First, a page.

Route des Grand CrusThe Route des Grands Crus, one of the oldest and most celebrated wine routes in France, takes in the best of Burgundy wines and landscapes. Running north-south between Dijon and Santenay, it gives you the chance to try some of the best wines in the world and experience life and culture within the vineyards. Read on to discover the best spots on a journey across this ancient wine-growing land and the festivals celebrated along its way.

Route des Grands Crus – fast facts

Distance – the Route des Grands Crus runs for 60km. Some 150km of footpaths crisscross the area. The width of the area included in the route is never more than 2km wide and sometimes barely 300m.

History – founded in 1937, this is the oldest wine route in France.

Geography – rolling countryside with a patchwork of fields, woods and vineyards dotted with picturesque historic villages.

Vineyards – 1,247 climats make up the route and produce the best Burgundy wines 

Population centres – the route takes in 37 villages and 2 major towns (Dijon and Beaune).

Logo – the Route des Grands Crus is marked with brown signs showing a white bunch of grapes.

Time taken to visit – allow at least two days by car, longer if you’re travelling on foot or by bike.

Vineyards on the Route des Grands Crus

Made up of the Côte de Nuits in the north and the Côte de Beaune in the south, the wine route meanders through acres and acres of vineyards. Situated on marlstone and limestone, the vines mostly grow Pinot Noir grapes in the north and Chardonnay in the south.

In Burgundy, a plot of land growing vines is known as a climat and each has its own geographical and climatic characteristics, often surprisingly different to the one just next door. Many are enclosed within dry stone walls or hedges and they often boast an impressive gateway or arch emblazoned with the owner’s name. The Burgundy climats received UNESCO world heritage status in 2015.

Don’t miss the cabotes. These traditional limestone huts on many climats are used by the vineyard workers to store tools or take shelter.

Wines on the Route des Grands Crus

As part of France’s premier wine-growing region, the Route des Grands Crus takes in the very best of the area’s wine. Côte de Nuits wines are exclusively red and the Pinot Noir vineyards give the area’s wines intense red fruit flavours with a touch of oak and earth. They’re full-bodied, bold wines that count among the finest in the world. Not for nothing is this part of Burgundy known as the Champs-Elysées of the wine world. No less than 24 of Burgundy’s 33 Grands Crus come from here.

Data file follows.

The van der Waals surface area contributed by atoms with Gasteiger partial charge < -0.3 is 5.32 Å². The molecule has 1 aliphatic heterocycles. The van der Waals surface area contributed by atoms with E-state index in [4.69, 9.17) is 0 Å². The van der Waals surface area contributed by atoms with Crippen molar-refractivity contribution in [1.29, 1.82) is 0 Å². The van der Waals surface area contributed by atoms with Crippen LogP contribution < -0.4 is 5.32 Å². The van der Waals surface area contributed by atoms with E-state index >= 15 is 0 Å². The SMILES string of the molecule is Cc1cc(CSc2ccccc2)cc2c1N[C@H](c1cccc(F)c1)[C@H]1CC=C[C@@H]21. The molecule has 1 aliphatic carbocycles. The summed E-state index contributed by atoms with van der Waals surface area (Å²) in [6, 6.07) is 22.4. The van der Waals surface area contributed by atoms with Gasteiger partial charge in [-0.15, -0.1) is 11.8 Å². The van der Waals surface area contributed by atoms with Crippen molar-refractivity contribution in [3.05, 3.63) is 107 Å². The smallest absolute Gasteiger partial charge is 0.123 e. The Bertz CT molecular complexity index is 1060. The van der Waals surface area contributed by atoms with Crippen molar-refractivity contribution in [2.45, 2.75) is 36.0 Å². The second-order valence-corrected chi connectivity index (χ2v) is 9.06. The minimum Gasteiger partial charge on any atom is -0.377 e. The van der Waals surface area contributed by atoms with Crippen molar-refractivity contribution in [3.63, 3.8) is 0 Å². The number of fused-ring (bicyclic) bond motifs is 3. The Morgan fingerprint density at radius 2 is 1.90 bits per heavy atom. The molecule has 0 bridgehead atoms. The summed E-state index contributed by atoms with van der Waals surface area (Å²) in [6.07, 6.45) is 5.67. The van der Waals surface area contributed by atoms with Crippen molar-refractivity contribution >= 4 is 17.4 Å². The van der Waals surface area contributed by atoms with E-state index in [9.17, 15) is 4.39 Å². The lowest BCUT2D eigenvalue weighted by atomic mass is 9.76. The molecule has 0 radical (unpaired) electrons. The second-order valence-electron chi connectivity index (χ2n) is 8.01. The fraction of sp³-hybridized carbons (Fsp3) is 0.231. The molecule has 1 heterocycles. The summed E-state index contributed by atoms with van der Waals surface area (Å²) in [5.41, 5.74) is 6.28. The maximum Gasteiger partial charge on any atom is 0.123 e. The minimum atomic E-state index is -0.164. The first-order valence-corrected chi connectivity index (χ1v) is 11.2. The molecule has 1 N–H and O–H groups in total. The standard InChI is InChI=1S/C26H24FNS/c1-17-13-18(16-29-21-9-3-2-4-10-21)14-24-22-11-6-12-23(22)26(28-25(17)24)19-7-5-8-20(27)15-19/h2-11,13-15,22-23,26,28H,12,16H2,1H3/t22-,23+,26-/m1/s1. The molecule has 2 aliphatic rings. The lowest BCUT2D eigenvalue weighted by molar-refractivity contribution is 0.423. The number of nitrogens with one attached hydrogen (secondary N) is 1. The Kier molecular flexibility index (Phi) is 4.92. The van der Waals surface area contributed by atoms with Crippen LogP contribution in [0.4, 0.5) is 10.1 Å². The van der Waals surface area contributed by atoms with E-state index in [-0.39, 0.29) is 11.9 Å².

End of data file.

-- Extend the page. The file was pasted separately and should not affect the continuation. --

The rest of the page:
In the southern Côte de Beaune, it’s all about white wine. Like their red wine cousins, they too rank among the best. These dry wines carry fruity notes – think apple and orange – with more than a hint of oak and are creamy on the palette.

Highlights on the Route de Grands Crus

If you’re a fan of lovely countryside and fine wines, the entire route is a feast for your senses. But among the stunning sights, several stand out and are worth looking out for as you meander along.

Beaune – the small town of Beaune packs in the historic monuments. As well as the Hôtel Dieu (or Hospices of Beaune), the Notre Dame church, wine merchants’ houses and wine cellars are also worth a visit. And along with prime wine, Beaune does food with a capital F. The town hosts six Michelin-starred restaurant including the triple star Maison Lameloise.

Château de Meursault – in the midst of vineyards producing one of the best Burgundy whites, this 12th century château is one of the finest in the area.

Chenôve – don’t miss the 14th century wine presses, once the property of the Dukes of Burgundy.

Clos de Vougeot – the château built by Cistercian monks sits on the vineyards that produce Romanée Conti, one of the most prestigious and expensive Burgundy wines. Along with the 12th century oak presses, admire the chamber, home to the knights of the Tastevin society whose motto is ‘Jamais en vain, toujours en vin’ (Never in vain, always in wine).